I want to first point out that no one should be approaching this text from either a “liberal” or “conservative” political stance. This, unfortunately, has been the stance from which many have reviewed the text. We should first see how Jesus calls us to live, and then work out pragmatic application in our own context, regardless as to whether it may be perceived as “liberal” or “conservative.” In Jesus for President, Claiborne and Haw approach a number of controversial subjects from the initial perspective of being a citizen in the kingdom of God first. Many cannot separate their national and political affiliation from their Christian affiliation—framing it this way may seem harsh, but it’s what Jesus called us out on; we’re all in, or we’re not—and this will be the foundation of much disagreement and debate. So, I would encourage the reader to stick with them and make as much an attempt at thinking from a kingdom perspective first as able. This does not mean he or she will always agree or disagree with the authors—I certainly didn’t agree on all theological or practical points—though I do think one may be better able to appreciate their arguments, and perhaps learn and grow into being a better disciple of Christ.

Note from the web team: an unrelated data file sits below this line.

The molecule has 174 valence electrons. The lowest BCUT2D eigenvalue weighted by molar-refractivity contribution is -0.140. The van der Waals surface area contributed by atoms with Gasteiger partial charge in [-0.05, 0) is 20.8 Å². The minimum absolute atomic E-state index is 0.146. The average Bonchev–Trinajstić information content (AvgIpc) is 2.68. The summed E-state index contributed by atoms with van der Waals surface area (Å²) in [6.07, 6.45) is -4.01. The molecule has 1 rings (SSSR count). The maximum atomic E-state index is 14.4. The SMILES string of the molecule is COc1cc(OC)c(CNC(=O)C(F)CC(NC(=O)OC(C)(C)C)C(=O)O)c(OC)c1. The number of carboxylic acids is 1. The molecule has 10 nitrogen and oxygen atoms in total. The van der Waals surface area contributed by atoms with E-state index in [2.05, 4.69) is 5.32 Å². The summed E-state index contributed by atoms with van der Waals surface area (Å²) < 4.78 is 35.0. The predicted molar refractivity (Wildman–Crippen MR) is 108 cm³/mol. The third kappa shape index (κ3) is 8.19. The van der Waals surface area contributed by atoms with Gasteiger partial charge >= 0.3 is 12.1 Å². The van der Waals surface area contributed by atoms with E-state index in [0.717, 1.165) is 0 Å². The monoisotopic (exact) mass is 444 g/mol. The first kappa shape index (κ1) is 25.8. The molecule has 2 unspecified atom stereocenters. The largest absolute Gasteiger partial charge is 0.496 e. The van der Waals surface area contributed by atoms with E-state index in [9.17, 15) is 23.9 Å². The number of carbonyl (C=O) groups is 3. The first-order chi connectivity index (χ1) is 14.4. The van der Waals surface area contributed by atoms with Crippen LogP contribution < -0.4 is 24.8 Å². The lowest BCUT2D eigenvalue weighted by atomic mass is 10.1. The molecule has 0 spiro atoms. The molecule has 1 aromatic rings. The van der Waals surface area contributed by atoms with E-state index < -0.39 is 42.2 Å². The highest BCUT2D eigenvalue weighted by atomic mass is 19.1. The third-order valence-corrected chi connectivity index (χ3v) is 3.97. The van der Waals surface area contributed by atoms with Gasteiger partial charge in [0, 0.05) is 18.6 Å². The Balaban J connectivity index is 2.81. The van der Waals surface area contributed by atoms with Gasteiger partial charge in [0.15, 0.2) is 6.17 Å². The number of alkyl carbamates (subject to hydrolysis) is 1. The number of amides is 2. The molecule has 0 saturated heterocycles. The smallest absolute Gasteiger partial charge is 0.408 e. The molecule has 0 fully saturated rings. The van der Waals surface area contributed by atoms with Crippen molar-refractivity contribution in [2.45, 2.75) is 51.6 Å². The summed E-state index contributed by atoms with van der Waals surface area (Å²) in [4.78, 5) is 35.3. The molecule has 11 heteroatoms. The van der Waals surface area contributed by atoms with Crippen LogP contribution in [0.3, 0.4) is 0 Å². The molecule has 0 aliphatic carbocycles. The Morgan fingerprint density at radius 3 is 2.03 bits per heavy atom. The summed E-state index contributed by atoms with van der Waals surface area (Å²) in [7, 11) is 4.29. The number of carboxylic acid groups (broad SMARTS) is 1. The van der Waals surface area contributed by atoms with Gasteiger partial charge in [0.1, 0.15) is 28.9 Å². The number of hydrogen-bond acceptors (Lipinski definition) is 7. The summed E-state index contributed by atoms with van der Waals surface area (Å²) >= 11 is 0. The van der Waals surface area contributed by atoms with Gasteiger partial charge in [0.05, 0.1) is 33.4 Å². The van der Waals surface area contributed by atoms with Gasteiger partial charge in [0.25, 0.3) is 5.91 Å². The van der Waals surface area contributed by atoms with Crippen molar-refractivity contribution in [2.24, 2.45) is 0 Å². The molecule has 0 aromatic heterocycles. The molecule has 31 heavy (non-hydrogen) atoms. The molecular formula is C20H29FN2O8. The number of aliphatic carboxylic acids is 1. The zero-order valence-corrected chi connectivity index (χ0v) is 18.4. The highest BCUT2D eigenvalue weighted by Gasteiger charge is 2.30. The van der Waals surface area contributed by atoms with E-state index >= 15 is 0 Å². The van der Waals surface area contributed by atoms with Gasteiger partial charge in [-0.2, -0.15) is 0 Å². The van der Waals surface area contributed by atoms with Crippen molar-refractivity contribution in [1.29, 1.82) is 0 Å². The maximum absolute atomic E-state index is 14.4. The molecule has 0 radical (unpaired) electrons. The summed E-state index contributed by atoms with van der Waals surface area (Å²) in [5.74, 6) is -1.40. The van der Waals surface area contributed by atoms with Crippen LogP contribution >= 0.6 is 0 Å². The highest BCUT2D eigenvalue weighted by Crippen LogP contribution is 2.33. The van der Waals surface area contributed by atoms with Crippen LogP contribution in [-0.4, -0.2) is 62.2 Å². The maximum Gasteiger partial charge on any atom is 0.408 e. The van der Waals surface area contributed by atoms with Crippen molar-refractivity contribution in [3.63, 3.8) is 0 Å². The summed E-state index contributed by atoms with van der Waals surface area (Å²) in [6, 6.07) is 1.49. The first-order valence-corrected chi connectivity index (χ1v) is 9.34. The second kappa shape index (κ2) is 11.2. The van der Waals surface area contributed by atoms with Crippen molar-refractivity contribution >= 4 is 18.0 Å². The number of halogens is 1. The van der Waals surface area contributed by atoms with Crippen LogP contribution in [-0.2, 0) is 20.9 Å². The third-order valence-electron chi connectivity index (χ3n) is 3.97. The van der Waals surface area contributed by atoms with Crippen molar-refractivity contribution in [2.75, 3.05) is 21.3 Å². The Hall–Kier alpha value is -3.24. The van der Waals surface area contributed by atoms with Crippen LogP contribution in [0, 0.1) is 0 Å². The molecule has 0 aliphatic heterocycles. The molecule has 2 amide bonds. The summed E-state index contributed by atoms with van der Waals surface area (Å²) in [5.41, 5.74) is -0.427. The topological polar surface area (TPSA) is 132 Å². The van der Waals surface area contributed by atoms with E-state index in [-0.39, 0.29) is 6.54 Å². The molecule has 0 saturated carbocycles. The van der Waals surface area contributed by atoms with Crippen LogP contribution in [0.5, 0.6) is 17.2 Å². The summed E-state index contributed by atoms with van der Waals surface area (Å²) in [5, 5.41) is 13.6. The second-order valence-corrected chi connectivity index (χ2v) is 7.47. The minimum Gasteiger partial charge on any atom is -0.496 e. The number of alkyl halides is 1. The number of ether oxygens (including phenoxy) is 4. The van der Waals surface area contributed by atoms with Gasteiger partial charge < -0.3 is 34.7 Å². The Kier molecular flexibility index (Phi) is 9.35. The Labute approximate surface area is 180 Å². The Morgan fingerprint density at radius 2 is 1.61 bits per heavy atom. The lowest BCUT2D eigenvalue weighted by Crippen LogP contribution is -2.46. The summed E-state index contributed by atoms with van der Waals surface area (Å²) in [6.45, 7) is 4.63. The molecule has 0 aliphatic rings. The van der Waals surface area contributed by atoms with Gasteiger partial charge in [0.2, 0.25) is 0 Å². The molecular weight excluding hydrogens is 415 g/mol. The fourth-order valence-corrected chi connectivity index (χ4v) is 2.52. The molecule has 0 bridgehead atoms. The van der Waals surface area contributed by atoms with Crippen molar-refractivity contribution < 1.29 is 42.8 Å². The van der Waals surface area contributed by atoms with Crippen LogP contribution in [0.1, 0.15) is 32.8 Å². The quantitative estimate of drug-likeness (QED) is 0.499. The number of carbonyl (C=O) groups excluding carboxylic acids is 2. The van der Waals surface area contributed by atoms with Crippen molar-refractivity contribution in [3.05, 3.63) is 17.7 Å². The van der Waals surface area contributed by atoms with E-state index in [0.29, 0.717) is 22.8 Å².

It’s widely understood by my friends and family that I am a pacifist and am far more in favor of living in community than is my individualistic, privatized, American culture. I believe this is what Jesus asks of us. So, it shouldn’t be surprising that I agree with the authors on much of what is presented; however, I do not always come to the same conclusions as to how we go about demonstrating these things. Nevertheless, I do and will recommend this as a beautiful and interesting introduction to how we engage with one another and the world.

Book Review: Kingdom Conspiracy: Returning to the Radical Mission of the Local Church, by Scot McKnight

Kingdom ConspiracyScot Mcknight’s latest book, Kingdom Conspiracy: Returning to the Radical Mission of the Local Church, takes on contemporary understandings of the “kingdom of God” and offers his own. He initially sets up two straw men: 1) the social justice loving “Skinny Jeans” kingdom, full of millennial youngsters who (according to McKnight) simply focus on working toward the “common good,” and 2) the heavy thinking, not-so-pragmatic “Pleated Pants” kingdom, associated with scholarly theologians, typified (according to McKnight) by the kingdom interpretation of “God’s rule.” It is rightly pointed out that, at least in so far as they are generalized, these two exaggerations (they are exactly that) don’t learn from the other and have both, in fact, missed it altogether. McKnight offers his understanding of “kingdom” as a proper balance of “definition” and “doing” in its appropriate context. The problem here is that McKnight does not bridge the gap between the straw men, but, if we are to only consider these three perspectives, creates a third point on a triangle, in the center of which the actual kingdom of God may be found.